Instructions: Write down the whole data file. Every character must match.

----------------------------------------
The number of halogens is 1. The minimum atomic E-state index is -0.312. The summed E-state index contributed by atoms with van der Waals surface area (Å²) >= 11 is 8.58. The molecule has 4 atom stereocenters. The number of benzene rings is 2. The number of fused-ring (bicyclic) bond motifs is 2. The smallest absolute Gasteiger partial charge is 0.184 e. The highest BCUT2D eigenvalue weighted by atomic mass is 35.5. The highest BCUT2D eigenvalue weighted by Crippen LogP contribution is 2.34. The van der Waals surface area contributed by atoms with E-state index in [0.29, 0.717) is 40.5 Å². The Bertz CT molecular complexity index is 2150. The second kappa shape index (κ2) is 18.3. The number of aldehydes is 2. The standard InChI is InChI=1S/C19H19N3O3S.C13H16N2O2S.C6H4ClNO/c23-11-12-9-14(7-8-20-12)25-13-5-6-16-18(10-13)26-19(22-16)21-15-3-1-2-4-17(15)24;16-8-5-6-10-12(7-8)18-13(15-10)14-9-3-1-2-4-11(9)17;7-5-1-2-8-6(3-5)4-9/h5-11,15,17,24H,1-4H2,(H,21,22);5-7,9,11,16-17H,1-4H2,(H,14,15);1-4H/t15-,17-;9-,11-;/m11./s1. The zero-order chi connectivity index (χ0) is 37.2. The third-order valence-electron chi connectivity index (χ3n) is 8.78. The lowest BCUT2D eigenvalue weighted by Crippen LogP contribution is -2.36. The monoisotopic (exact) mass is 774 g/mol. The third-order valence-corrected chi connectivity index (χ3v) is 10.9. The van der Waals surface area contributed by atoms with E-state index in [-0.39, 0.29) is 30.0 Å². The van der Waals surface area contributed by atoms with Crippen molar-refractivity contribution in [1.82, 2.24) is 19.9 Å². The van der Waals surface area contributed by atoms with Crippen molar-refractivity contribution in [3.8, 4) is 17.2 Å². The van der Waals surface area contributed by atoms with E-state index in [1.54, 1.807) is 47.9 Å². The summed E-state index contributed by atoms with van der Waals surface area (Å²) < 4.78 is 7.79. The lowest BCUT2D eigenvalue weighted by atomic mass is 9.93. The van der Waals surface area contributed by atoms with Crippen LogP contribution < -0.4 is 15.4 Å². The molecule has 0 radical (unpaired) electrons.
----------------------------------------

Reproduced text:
The number of halogens is 1. The minimum atomic E-state index is -0.312. The summed E-state index contributed by atoms with van der Waals surface area (Å²) >= 11 is 8.58. The molecule has 4 atom stereocenters. The number of benzene rings is 2. The number of fused-ring (bicyclic) bond motifs is 2. The smallest absolute Gasteiger partial charge is 0.184 e. The highest BCUT2D eigenvalue weighted by atomic mass is 35.5. The highest BCUT2D eigenvalue weighted by Crippen LogP contribution is 2.34. The van der Waals surface area contributed by atoms with E-state index in [0.29, 0.717) is 40.5 Å². The Bertz CT molecular complexity index is 2150. The second kappa shape index (κ2) is 18.3. The number of aldehydes is 2. The standard InChI is InChI=1S/C19H19N3O3S.C13H16N2O2S.C6H4ClNO/c23-11-12-9-14(7-8-20-12)25-13-5-6-16-18(10-13)26-19(22-16)21-15-3-1-2-4-17(15)24;16-8-5-6-10-12(7-8)18-13(15-10)14-9-3-1-2-4-11(9)17;7-5-1-2-8-6(3-5)4-9/h5-11,15,17,24H,1-4H2,(H,21,22);5-7,9,11,16-17H,1-4H2,(H,14,15);1-4H/t15-,17-;9-,11-;/m11./s1. The zero-order chi connectivity index (χ0) is 37.2. The third-order valence-electron chi connectivity index (χ3n) is 8.78. The lowest BCUT2D eigenvalue weighted by Crippen LogP contribution is -2.36. The monoisotopic (exact) mass is 774 g/mol. The third-order valence-corrected chi connectivity index (χ3v) is 10.9. The van der Waals surface area contributed by atoms with E-state index in [-0.39, 0.29) is 30.0 Å². The van der Waals surface area contributed by atoms with Crippen molar-refractivity contribution in [1.82, 2.24) is 19.9 Å². The van der Waals surface area contributed by atoms with Crippen molar-refractivity contribution in [3.8, 4) is 17.2 Å². The van der Waals surface area contributed by atoms with E-state index in [1.54, 1.807) is 47.9 Å². The summed E-state index contributed by atoms with van der Waals surface area (Å²) < 4.78 is 7.79. The lowest BCUT2D eigenvalue weighted by atomic mass is 9.93. The van der Waals surface area contributed by atoms with Crippen LogP contribution < -0.4 is 15.4 Å². The molecule has 0 radical (unpaired) electrons.